The room takes its name from the famous sculpture of the Herrmaphrodite, a Roman copy from the second century C.E. of an original by Polycles currently in the Louvre Museum in Paris. Discovered in 1609 during the excavations for the construction of the church of Santa Maria della Vittoria, it was restored in 1620 by Gian Lorenzo Bernini (1598-1680), who transformed the original natural marble support into a mattress on which the figure is languidly resting.
After the sale of the archaeological collection to Napoleon in 1807, the Herrmaphrodite was eplaced by a similar copy in Parian marble from the second century C.E. restored byAndrea Bergondi (1721?-1789?), who imitated Bernini’s model by also creating a mattress.
The paintings on the ceiling depict the myth of Hermaphrodite, the son of Hermes and Aphrodite. According to Ovid’s poetic account in his Metamorphoses (book IV), the double nature of the youth was determined by his forced union with the nymph Salmacis. The oiI paintings on canvas are the work of Nicola Buonvicini (18th century), who executed them in 1781-82 during the renovation of the palazzina. The panel decoration and mural painting are by Giovan Battista Marchetti (1730-1800), while the sixteen stucco putti are by Vincenzo Pacetti (1746-1820).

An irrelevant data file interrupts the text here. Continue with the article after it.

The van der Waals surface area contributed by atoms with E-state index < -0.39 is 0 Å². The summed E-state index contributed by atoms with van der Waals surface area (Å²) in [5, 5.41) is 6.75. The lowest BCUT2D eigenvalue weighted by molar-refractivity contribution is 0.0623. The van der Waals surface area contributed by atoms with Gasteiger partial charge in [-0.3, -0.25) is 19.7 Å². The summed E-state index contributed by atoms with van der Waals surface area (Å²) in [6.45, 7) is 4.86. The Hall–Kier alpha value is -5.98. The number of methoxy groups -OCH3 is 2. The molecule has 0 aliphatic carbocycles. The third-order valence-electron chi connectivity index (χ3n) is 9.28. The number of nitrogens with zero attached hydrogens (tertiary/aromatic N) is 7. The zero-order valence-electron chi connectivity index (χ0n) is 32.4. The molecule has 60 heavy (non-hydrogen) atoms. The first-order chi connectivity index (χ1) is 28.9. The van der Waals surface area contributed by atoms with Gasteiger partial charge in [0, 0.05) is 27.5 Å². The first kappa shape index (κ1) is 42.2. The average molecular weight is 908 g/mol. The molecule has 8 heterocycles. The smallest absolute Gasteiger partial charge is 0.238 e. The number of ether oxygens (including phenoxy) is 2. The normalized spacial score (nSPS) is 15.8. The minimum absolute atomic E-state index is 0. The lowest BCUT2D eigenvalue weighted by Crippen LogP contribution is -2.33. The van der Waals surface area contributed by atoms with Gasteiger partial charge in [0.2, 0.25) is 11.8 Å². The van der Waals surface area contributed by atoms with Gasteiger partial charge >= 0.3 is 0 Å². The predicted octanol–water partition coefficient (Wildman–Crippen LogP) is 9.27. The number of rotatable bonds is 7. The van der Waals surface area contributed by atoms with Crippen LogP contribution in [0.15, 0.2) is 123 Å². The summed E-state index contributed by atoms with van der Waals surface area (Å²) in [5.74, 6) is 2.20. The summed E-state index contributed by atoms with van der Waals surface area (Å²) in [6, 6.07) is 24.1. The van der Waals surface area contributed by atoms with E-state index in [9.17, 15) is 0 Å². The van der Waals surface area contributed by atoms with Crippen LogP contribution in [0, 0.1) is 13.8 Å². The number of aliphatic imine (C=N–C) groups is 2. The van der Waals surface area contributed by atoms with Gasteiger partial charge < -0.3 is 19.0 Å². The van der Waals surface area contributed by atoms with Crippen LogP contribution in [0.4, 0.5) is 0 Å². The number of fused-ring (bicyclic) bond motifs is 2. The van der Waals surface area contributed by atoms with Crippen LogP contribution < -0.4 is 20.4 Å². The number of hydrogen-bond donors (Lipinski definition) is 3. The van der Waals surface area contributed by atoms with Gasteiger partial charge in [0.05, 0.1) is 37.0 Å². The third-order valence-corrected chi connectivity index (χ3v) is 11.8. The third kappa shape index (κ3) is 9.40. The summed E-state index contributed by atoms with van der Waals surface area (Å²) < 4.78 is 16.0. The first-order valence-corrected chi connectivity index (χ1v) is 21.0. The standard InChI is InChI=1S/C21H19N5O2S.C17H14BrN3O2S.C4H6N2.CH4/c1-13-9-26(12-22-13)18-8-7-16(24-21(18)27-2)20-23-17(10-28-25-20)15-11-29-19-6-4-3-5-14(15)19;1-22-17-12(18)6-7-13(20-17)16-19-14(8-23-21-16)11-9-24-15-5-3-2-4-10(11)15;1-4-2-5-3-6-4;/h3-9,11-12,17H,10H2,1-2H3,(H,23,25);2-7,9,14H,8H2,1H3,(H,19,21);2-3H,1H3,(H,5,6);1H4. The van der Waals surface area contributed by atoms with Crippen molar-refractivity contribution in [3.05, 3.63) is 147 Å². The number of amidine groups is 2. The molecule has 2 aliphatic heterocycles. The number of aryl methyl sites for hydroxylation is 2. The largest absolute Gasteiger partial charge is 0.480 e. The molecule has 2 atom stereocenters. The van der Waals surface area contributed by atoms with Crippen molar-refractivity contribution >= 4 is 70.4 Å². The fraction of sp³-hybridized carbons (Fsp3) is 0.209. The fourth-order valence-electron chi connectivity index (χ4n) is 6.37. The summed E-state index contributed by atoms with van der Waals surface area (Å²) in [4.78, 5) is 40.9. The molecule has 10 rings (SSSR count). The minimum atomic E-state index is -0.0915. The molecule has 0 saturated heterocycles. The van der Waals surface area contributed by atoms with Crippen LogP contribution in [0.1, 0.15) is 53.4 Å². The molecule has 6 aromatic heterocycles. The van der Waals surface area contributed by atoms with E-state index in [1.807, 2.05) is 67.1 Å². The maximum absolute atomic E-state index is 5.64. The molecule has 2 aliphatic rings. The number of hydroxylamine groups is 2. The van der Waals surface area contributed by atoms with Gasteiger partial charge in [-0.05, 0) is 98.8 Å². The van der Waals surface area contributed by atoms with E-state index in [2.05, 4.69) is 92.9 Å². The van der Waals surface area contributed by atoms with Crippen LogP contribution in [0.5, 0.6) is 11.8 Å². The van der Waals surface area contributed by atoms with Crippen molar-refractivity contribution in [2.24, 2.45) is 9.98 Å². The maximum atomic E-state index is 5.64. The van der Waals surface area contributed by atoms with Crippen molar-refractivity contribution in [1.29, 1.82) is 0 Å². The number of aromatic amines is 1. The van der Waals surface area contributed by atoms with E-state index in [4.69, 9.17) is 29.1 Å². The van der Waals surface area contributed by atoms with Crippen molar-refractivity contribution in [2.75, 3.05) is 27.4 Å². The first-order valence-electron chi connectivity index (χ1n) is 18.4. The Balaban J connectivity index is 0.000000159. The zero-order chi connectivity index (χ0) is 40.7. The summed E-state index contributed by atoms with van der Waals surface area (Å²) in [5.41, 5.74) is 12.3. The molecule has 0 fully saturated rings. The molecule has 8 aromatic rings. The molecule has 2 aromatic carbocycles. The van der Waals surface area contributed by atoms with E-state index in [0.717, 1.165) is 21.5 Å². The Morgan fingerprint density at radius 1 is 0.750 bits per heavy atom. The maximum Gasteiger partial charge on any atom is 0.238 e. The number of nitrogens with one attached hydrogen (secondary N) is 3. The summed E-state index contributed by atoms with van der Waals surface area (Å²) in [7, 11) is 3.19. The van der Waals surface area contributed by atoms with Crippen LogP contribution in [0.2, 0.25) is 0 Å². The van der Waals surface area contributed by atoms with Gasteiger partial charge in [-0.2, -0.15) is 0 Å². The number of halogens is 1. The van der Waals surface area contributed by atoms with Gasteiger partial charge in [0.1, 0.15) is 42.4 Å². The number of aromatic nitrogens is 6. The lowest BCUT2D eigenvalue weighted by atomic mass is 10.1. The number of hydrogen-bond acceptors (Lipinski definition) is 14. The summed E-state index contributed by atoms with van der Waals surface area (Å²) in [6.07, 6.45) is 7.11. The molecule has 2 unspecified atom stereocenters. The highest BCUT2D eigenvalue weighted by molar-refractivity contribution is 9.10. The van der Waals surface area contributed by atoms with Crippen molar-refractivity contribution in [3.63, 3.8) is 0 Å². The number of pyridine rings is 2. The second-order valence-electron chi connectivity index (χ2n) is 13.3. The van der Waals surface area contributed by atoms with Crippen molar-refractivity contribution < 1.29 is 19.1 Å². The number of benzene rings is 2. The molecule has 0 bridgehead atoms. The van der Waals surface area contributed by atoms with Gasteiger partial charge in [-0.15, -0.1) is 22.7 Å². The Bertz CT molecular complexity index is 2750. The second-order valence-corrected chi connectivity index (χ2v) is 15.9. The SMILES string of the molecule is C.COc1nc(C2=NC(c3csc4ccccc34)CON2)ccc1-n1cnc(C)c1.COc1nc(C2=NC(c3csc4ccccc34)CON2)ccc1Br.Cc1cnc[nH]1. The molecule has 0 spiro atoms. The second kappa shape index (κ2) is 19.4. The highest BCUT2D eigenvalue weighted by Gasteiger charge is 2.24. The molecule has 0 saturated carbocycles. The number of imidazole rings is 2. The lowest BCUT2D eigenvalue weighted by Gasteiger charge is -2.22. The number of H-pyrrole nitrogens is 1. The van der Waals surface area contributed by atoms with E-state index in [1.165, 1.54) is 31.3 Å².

The room hosts other ancient sculptures of considerable value and interest, such as the Head of a Kore in Parian marble dating from the fourth century B.C.E. and executed in Magna Graecia, and the Porphyry Basin from the second-third century C.E., probably executed for Hadrian’s Mausoleum, subsequently used as a fountain in the park, and then reworked in 1779 according to a design by the architect Asprucci (1723-1808).
The floor is embellished by ancient mosaics from Castellarcione, a Borghese estate near the via Tiburtina, depicting Fishing Scenes, which can be dated between the first century B.C.E. and the fourth century C.E.
The decoration of the room is completed by four oil paintings from the sixteenth century depicting landscapes by Paul Brill (1554-1626) and assistants and by Frederick van Valckenborch (1566-1623), and the extraordinary Alabaster Tortoise Vase by Antoine Guillaume Grandjacquet (1731-1801), displayed over the statue of the Hermaphrodite.